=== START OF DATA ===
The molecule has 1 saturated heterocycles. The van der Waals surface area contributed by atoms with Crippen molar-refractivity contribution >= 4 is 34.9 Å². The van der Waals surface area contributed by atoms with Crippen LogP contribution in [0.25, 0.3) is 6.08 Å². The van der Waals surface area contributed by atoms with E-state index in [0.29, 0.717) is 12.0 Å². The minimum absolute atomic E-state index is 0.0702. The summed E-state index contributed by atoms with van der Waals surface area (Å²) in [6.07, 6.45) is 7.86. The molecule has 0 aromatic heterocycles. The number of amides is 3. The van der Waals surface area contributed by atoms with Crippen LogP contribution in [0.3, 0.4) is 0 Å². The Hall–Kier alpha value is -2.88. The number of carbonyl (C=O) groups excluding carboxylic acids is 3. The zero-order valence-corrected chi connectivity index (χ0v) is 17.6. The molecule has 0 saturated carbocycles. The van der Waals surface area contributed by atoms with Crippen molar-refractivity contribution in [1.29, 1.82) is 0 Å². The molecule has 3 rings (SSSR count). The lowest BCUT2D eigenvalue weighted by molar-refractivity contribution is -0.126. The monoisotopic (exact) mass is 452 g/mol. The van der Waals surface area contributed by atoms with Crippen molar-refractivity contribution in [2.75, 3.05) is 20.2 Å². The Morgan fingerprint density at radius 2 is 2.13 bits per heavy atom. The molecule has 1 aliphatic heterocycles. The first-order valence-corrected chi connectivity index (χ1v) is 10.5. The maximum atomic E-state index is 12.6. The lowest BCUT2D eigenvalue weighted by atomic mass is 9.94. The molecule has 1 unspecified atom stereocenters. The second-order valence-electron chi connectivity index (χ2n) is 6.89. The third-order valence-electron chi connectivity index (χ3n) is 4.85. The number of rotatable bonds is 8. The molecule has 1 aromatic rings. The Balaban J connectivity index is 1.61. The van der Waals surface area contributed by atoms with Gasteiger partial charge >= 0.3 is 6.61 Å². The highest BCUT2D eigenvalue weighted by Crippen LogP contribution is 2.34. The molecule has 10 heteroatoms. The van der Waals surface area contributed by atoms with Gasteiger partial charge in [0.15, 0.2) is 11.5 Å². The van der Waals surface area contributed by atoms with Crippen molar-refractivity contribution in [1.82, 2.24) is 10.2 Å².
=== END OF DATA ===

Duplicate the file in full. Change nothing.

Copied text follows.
The molecule has 1 saturated heterocycles. The van der Waals surface area contributed by atoms with Crippen molar-refractivity contribution >= 4 is 34.9 Å². The van der Waals surface area contributed by atoms with Crippen LogP contribution in [0.25, 0.3) is 6.08 Å². The van der Waals surface area contributed by atoms with E-state index in [0.29, 0.717) is 12.0 Å². The minimum absolute atomic E-state index is 0.0702. The summed E-state index contributed by atoms with van der Waals surface area (Å²) in [6.07, 6.45) is 7.86. The molecule has 0 aromatic heterocycles. The number of amides is 3. The van der Waals surface area contributed by atoms with Crippen LogP contribution in [0.3, 0.4) is 0 Å². The Hall–Kier alpha value is -2.88. The number of carbonyl (C=O) groups excluding carboxylic acids is 3. The zero-order valence-corrected chi connectivity index (χ0v) is 17.6. The molecule has 0 saturated carbocycles. The van der Waals surface area contributed by atoms with Crippen molar-refractivity contribution in [1.29, 1.82) is 0 Å². The molecule has 3 rings (SSSR count). The lowest BCUT2D eigenvalue weighted by molar-refractivity contribution is -0.126. The monoisotopic (exact) mass is 452 g/mol. The van der Waals surface area contributed by atoms with Crippen molar-refractivity contribution in [2.75, 3.05) is 20.2 Å². The Morgan fingerprint density at radius 2 is 2.13 bits per heavy atom. The molecule has 1 aliphatic heterocycles. The first-order valence-corrected chi connectivity index (χ1v) is 10.5. The maximum atomic E-state index is 12.6. The lowest BCUT2D eigenvalue weighted by atomic mass is 9.94. The molecule has 1 unspecified atom stereocenters. The second-order valence-electron chi connectivity index (χ2n) is 6.89. The third-order valence-electron chi connectivity index (χ3n) is 4.85. The number of rotatable bonds is 8. The molecule has 1 aromatic rings. The Balaban J connectivity index is 1.61. The van der Waals surface area contributed by atoms with Gasteiger partial charge >= 0.3 is 6.61 Å². The highest BCUT2D eigenvalue weighted by Crippen LogP contribution is 2.34. The molecule has 10 heteroatoms. The van der Waals surface area contributed by atoms with Gasteiger partial charge in [0.15, 0.2) is 11.5 Å². The van der Waals surface area contributed by atoms with Crippen molar-refractivity contribution in [1.82, 2.24) is 10.2 Å².